The demands of the workplace are staging a coup of our private lives.
Photo by Jamie Taete
Once upon a time, work was something you did in order to fund the rest of your life. It was the pain in the arse that you had to endure for eight hours a day, five days a week and all but two weeks a year in order to pay for your drinks, your drugs, your dad's Christmas present, your dinner and your dignified funeral service. Work was work, leisure was leisure, life was life. From what I can remember from a few episodes of Cold Feet, we were all moderately satisfied with this arrangement.
However, nowadays the lines seem to be blurring. The recession has stolen our contractual hour-long lunch breaks, Facebook photos and drunk tweets have exposed our "emergency dentist's visits" as the hangovers they really are and smartphones have turned every holiday into a working one. Work is staging a coup of our private lives.
You've only got to look through any national newspaper's "work" section to find a slew of horror-stats that'll send you to the Goa trail before you even get an interview. Five million people are being paid less than the living wage, workplace depression is on the rise, and the man partly responsible for abetting the culture that led to the financial collapse – Sir Hector Sants – has had to quit his job for reasons pertaining to stress. Which is surely proof that not even the bastards have it easy any more.
For me, though, the most telling stat emerged a few months back, when a survey suggested that 72 percent of British workers clock up ten extra, unpaid hours of labour every week. Did I believe the results of this study? No, it was carried out by Travelodge. But then I saw another study, one conducted by the slightly more reputable Trades Union Congress, which suggests that the average British worker – bear that in mind when you read this, the average British worker – does seven hours and 18 minutes of extra, unpaid work every week. It's a terrifying statistic, one that suggests we've all come to accept a secret code of conduct dictating the way we must work today: for longer than we're meant to, for less pay, with fewer perks and a partisan regard for the company mantra.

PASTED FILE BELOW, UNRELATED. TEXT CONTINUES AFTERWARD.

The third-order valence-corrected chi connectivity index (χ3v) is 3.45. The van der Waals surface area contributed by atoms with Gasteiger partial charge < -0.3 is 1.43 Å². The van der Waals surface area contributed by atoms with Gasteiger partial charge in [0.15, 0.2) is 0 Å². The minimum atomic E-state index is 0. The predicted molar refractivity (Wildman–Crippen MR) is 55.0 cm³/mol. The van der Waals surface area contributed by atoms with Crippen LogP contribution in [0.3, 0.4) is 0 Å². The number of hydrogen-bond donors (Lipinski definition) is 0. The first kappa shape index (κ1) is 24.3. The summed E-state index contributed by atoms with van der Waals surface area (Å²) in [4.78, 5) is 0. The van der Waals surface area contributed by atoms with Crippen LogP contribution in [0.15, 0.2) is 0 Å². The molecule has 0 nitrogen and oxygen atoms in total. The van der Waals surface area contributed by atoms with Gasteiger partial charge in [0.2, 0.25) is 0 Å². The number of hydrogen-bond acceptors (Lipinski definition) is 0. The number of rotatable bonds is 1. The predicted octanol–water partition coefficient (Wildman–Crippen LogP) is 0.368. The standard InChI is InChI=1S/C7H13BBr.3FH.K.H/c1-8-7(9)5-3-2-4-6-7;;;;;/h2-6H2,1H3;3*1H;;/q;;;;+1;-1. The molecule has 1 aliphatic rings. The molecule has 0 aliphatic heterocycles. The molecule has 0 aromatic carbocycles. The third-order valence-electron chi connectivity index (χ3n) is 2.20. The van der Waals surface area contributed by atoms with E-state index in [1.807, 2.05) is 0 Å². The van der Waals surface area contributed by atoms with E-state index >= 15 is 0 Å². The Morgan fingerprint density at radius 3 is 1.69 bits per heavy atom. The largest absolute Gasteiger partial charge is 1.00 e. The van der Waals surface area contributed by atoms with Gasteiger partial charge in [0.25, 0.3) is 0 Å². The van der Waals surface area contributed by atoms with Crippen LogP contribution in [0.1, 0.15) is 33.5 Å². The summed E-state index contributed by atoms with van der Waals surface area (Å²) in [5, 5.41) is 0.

Those seven hours and 18 minutes are one thing if you're an entrepreneur, a human rights lawyer, or a freelance street style photographer. You sign up for one of those gigs, you know you're not going to be striding off home or to the pub at 5.01PM every day. But seeing as most people in post-Thatcher Britain work in the service industry or office admin jobs, what the fuck are they all doing? Shelf-stacking in their own kitchens? Hot-desking the pub? Invoicing their children for services rendered?